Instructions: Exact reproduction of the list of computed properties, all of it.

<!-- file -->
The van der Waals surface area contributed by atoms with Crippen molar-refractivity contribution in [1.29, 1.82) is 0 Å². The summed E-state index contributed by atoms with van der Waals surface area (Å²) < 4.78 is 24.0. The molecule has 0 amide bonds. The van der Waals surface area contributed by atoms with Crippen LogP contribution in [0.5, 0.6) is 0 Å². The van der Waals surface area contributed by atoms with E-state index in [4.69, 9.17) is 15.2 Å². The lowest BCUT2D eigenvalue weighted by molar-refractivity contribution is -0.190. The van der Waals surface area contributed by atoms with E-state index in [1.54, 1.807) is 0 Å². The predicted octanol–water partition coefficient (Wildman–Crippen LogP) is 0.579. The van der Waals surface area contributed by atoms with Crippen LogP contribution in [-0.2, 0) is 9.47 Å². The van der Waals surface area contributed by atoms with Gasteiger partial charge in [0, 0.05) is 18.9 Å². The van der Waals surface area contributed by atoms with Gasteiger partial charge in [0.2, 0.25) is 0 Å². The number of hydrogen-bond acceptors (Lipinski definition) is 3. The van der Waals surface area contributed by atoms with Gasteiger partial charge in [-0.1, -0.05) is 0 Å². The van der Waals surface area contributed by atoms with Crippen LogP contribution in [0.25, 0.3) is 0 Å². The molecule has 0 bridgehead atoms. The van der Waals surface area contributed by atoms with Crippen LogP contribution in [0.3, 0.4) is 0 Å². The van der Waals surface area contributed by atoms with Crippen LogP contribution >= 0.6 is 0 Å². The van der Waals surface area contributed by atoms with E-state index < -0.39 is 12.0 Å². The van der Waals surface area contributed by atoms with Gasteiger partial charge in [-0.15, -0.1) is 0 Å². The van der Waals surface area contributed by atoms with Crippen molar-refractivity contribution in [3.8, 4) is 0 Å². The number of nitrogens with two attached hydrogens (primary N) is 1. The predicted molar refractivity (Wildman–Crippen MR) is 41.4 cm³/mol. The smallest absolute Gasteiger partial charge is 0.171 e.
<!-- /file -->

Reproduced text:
The van der Waals surface area contributed by atoms with Crippen molar-refractivity contribution in [1.29, 1.82) is 0 Å². The summed E-state index contributed by atoms with van der Waals surface area (Å²) < 4.78 is 24.0. The molecule has 0 amide bonds. The van der Waals surface area contributed by atoms with Crippen LogP contribution in [0.5, 0.6) is 0 Å². The van der Waals surface area contributed by atoms with E-state index in [4.69, 9.17) is 15.2 Å². The lowest BCUT2D eigenvalue weighted by molar-refractivity contribution is -0.190. The van der Waals surface area contributed by atoms with E-state index in [1.54, 1.807) is 0 Å². The predicted octanol–water partition coefficient (Wildman–Crippen LogP) is 0.579. The van der Waals surface area contributed by atoms with Crippen LogP contribution in [-0.2, 0) is 9.47 Å². The van der Waals surface area contributed by atoms with Gasteiger partial charge in [0, 0.05) is 18.9 Å². The van der Waals surface area contributed by atoms with Gasteiger partial charge in [0.2, 0.25) is 0 Å². The number of hydrogen-bond acceptors (Lipinski definition) is 3. The van der Waals surface area contributed by atoms with Gasteiger partial charge in [-0.1, -0.05) is 0 Å². The van der Waals surface area contributed by atoms with Crippen LogP contribution in [0.25, 0.3) is 0 Å². The molecule has 0 bridgehead atoms. The van der Waals surface area contributed by atoms with Crippen LogP contribution in [0.3, 0.4) is 0 Å². The van der Waals surface area contributed by atoms with Crippen LogP contribution >= 0.6 is 0 Å². The van der Waals surface area contributed by atoms with E-state index < -0.39 is 12.0 Å². The van der Waals surface area contributed by atoms with Gasteiger partial charge in [-0.15, -0.1) is 0 Å². The van der Waals surface area contributed by atoms with Crippen molar-refractivity contribution in [3.8, 4) is 0 Å². The number of nitrogens with two attached hydrogens (primary N) is 1. The predicted molar refractivity (Wildman–Crippen MR) is 41.4 cm³/mol. The smallest absolute Gasteiger partial charge is 0.171 e.